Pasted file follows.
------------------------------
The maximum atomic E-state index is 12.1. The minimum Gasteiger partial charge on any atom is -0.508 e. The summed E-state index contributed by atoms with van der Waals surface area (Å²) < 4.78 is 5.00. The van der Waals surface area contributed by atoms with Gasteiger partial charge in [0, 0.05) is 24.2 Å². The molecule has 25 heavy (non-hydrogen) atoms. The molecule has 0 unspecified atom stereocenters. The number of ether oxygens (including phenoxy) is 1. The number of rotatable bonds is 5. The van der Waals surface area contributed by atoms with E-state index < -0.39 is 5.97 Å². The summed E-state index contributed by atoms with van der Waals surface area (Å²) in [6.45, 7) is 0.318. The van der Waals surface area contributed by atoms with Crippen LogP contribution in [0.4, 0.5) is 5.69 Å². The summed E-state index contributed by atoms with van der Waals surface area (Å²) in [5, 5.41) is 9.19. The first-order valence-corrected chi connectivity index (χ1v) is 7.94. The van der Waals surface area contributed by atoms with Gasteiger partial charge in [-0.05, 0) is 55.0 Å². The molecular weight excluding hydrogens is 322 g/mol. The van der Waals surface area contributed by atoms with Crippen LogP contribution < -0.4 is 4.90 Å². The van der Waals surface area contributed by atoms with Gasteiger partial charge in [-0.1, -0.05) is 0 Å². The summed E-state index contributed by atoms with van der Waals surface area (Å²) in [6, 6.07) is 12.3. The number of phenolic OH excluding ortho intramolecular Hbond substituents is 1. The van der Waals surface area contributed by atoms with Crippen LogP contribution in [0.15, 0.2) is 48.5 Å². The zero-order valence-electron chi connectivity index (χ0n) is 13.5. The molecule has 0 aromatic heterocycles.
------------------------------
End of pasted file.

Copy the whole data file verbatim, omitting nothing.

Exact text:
The maximum atomic E-state index is 12.1. The minimum Gasteiger partial charge on any atom is -0.508 e. The summed E-state index contributed by atoms with van der Waals surface area (Å²) < 4.78 is 5.00. The van der Waals surface area contributed by atoms with Gasteiger partial charge in [0, 0.05) is 24.2 Å². The molecule has 25 heavy (non-hydrogen) atoms. The molecule has 0 unspecified atom stereocenters. The number of ether oxygens (including phenoxy) is 1. The number of rotatable bonds is 5. The van der Waals surface area contributed by atoms with E-state index < -0.39 is 5.97 Å². The summed E-state index contributed by atoms with van der Waals surface area (Å²) in [6.45, 7) is 0.318. The van der Waals surface area contributed by atoms with Crippen LogP contribution in [0.4, 0.5) is 5.69 Å². The summed E-state index contributed by atoms with van der Waals surface area (Å²) in [5, 5.41) is 9.19. The first-order valence-corrected chi connectivity index (χ1v) is 7.94. The van der Waals surface area contributed by atoms with Gasteiger partial charge in [-0.05, 0) is 55.0 Å². The molecular weight excluding hydrogens is 322 g/mol. The van der Waals surface area contributed by atoms with Crippen LogP contribution < -0.4 is 4.90 Å². The van der Waals surface area contributed by atoms with Gasteiger partial charge in [-0.1, -0.05) is 0 Å². The summed E-state index contributed by atoms with van der Waals surface area (Å²) in [6, 6.07) is 12.3. The number of phenolic OH excluding ortho intramolecular Hbond substituents is 1. The van der Waals surface area contributed by atoms with Crippen LogP contribution in [0.15, 0.2) is 48.5 Å². The zero-order valence-electron chi connectivity index (χ0n) is 13.5. The molecule has 0 aromatic heterocycles.